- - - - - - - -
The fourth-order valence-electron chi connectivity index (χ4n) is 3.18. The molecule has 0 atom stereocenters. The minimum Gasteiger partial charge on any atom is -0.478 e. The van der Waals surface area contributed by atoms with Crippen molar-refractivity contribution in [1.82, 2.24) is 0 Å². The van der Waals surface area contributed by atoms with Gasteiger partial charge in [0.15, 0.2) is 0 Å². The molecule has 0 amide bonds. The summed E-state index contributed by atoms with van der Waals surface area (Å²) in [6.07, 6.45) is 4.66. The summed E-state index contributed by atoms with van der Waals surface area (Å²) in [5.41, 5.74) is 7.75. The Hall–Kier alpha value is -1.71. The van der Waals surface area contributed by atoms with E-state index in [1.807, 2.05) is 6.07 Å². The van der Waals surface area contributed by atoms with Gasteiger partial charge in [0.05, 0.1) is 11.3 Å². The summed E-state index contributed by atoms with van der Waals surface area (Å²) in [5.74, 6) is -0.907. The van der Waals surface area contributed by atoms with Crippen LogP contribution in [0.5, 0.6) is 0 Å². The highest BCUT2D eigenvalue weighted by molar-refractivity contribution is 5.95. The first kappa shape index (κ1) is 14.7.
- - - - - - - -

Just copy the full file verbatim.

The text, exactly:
The fourth-order valence-electron chi connectivity index (χ4n) is 3.18. The molecule has 0 atom stereocenters. The minimum Gasteiger partial charge on any atom is -0.478 e. The van der Waals surface area contributed by atoms with Crippen molar-refractivity contribution in [1.82, 2.24) is 0 Å². The van der Waals surface area contributed by atoms with Gasteiger partial charge in [0.15, 0.2) is 0 Å². The molecule has 0 amide bonds. The summed E-state index contributed by atoms with van der Waals surface area (Å²) in [6.07, 6.45) is 4.66. The summed E-state index contributed by atoms with van der Waals surface area (Å²) in [5.41, 5.74) is 7.75. The Hall–Kier alpha value is -1.71. The van der Waals surface area contributed by atoms with E-state index in [1.807, 2.05) is 6.07 Å². The van der Waals surface area contributed by atoms with Gasteiger partial charge in [0.05, 0.1) is 11.3 Å². The summed E-state index contributed by atoms with van der Waals surface area (Å²) in [5.74, 6) is -0.907. The van der Waals surface area contributed by atoms with Crippen LogP contribution in [0.5, 0.6) is 0 Å². The highest BCUT2D eigenvalue weighted by molar-refractivity contribution is 5.95. The first kappa shape index (κ1) is 14.7.